The Effect of WWII on the Visual Arts
The Effect of WWII on the Visual Arts
The global trauma of World War II, particularly the events that took place at Auschwitz and Hiroshima, caused dramatic changes in the visual arts. New ideas and criticisms of culture and society had come about, and artists were responding–consciously and unconsciously–to the war.
New ideas about the arts had emerged shortly after the war. The long-standing notion that the arts make society more civilized and raise people above their instincts of fear and violence was proven untrue. Consequently, art’s very right to exist came into question. In 1949, Theodor Adorno stated in his essay, “Cultural Criticism and Society”, that “to go on writing poetry after Auschwitz is barbaric”. He argued that new rules and conventions for art must be found and the old ones must be abandoned.
One major attempt in creating these new rules and conventions is when art’s main concern shifted from object-making to performativity. Jackson Pollock was among the first to make this transition. With his all-over drip paintings of the late 1940’s, he had successfully liberated painting into becoming a kind of performance. His process has been described as a kind of dance with the canvas and paint. When examined closely, the viewer can trace the first marks made to the very last ones. In response to the controversy surrounding his method of painting, Pollock stated that “New needs need new techniques…the modern painter cannot express this age, the airplane, the atom bomb, the radio, in the old forms of the Renaissance or of any other past culture.” His mention of the atom bomb proves that Pollock’s method was a kind of response to the trauma of WWII.
An artist as equally performative as Pollock was Lucio Fontana. In works such as Concetto Spaziale, Fontana attacks the surface of the canvas, thereby focusing the viewer’s attention on art-making as an action. This could also be seen as a literal attack on the medium of painting. In the Manifesto Blanco, Fontana stated that “We live in the mechanical age. Painted canvas and upright plaster no longer have a reason to exist.” This was a proclamation of his goal to create “spatial art”, art that is more engaged with technology.
Similar to Fontana’s attacks on the canvas, Shozo Shimamoto would repeatedly puncture the painting surfaces of his works. He also experimented with smashing bottles filled with paint onto the canvas. Shimamoto was a member of the Gutai Art Association, a group founded in Osaka, Japan which explored new areas of perfomativity and innovated the proto-happening.
These early performative artists were not consciously addressing the trauma of the war in their art, but this shift to performativity suggests an unconscious response to it.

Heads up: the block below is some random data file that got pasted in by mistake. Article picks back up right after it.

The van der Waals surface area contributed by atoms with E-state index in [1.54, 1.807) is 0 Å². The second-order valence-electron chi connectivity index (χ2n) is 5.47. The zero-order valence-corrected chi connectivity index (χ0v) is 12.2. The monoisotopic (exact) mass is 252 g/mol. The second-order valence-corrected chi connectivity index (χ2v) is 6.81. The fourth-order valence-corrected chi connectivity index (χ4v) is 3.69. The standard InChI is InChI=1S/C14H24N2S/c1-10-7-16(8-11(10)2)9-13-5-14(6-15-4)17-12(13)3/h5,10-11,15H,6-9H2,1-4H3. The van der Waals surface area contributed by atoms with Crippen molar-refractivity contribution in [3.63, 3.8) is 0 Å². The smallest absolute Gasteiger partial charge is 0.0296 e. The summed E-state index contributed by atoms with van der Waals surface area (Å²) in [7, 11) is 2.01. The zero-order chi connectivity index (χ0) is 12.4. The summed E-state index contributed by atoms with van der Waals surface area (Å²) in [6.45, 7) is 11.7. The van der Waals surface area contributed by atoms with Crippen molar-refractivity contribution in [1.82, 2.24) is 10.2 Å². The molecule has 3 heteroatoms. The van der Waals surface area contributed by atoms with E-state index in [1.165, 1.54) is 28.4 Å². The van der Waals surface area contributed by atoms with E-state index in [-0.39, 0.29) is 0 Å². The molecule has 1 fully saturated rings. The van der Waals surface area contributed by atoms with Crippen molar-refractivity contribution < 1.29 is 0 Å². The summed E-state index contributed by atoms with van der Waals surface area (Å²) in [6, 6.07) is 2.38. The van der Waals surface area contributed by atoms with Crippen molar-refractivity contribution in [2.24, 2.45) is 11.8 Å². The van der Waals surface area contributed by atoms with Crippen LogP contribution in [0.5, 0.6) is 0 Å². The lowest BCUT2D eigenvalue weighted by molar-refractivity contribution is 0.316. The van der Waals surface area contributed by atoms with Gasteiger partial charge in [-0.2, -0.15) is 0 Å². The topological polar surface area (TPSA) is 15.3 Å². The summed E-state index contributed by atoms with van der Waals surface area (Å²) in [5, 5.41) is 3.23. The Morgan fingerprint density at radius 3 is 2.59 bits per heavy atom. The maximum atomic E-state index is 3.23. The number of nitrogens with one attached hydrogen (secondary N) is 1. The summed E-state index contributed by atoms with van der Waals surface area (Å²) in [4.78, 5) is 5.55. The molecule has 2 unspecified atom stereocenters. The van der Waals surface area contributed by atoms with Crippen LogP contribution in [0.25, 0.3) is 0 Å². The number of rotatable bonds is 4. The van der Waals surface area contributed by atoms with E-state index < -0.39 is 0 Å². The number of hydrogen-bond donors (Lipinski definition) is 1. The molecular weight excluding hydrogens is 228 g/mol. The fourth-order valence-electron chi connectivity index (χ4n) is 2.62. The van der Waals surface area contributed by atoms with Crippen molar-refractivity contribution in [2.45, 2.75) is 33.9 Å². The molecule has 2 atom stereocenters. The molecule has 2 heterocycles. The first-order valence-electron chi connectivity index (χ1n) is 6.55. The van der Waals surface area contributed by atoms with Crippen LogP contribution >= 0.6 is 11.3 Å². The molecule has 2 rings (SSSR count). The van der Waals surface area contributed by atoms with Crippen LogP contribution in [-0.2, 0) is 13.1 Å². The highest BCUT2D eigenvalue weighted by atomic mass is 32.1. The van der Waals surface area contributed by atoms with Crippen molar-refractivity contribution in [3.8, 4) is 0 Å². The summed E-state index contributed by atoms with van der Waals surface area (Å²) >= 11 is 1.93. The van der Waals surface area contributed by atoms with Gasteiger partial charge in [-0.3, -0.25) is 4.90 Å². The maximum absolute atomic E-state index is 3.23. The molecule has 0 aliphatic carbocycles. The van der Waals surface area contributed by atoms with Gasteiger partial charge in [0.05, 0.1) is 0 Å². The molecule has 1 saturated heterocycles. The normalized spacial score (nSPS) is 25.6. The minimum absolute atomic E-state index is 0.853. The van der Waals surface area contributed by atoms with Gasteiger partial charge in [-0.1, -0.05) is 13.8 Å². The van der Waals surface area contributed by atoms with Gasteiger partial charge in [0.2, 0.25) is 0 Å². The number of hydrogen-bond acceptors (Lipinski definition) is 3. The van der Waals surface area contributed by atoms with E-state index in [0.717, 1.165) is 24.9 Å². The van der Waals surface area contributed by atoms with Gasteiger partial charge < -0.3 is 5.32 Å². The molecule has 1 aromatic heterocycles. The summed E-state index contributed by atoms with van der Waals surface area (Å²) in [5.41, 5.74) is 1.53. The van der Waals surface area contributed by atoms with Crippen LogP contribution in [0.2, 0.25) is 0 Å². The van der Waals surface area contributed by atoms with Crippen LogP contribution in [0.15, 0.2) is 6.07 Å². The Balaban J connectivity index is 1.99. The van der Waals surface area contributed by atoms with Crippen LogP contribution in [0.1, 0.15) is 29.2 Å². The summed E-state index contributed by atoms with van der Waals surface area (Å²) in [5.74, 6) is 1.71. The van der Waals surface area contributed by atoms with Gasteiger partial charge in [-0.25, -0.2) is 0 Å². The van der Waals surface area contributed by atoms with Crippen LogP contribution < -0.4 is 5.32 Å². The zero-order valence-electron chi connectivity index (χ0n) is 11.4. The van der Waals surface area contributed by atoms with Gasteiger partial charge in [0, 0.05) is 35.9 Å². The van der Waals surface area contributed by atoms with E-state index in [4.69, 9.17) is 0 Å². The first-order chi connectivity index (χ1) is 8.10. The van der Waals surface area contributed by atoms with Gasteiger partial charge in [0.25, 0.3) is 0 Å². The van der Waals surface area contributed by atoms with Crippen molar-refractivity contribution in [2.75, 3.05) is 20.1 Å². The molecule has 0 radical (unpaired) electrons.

In contrast, other artists were responding very consciously to what had happened during the war. The Nouveaux Réalistes in France were the first to do this. Artists that belonged to this group included Arman,Yves Klein, Daniel Spoerri, Joseph Beuys, and Jean Tinguely. These artists stayed within the Bourgeois paradigm of art, but their art was clearly a conscious response to Auschwitz and Hiroshima, since many of the titles of their artwork make direct references to these events.
Yves Klein, for example, named one of his monochrome IKBs Hiroshima, a negative anthropometric painting showing dead bodies after the nuclear attack. Arman did many pieces that dealt with Auschwitz by showing negative presentations of Nazi victims through accumulations of their belongings. In the early sixties, Arman became more performative with his combustion pieces, probably an influence from the Happening which started taking place in New York around 1959.
The happening brought about one of the most important changes when the audience was made to play a major role in the outcome of the piece. A much more significant movement than the Happening, however, was Fluxus, an international movement consisting of many different kinds of artists from many different ethnicities. It is practically impossible to combine all Fluxus artists into a single group, since their art ranges from anti-expressionist to hyper-expressionist, political to not political at all. Whereas Happenings were unconscious of their politics, some Fluxus artist created highly political art. Those in favor of anti-expressionism were following the example of John Cage, while another tendency, inspired by the Living Theater, created highly expressive art. The struggle with World War II was fully conscious with the Living Theater, which, like the Happening, would involve audience participation.
Fluxus was the alternative to Pop art, which was taking place at the same time. Though both consciously addressed the war, Pop art sometimes seemed to glorify–or bring attention to–the American way of life after the war, as in James Rosenquist’s F-111. His most famous antiwar painting, F-111 combines images of a fighter plane, a nuclear bomb, and a little girl sitting under a hair dryer. Such art can be seen as a reflection of the West’s collective response to Auschwitz and Hiroshima; they denied that it had to do with capitalism, did not agree with the idea of Instrumental Reason, and were, on the whole, optimistic, still enjoying life after the war.
In conclusion, following the tragedy of World War II, art has never been the same. Artists realized that they could no longer continue making art in the same way that they did before the war, acting as if nothing had happened. Performativity and politicized art were perhaps the most significant of these changes. Whether unconscious or conscious, performative or not, responses to the horrific events of Auschwitz and Hiroshima can be seen in many postwar art, and the trauma of these two events can be seen even in the art of today.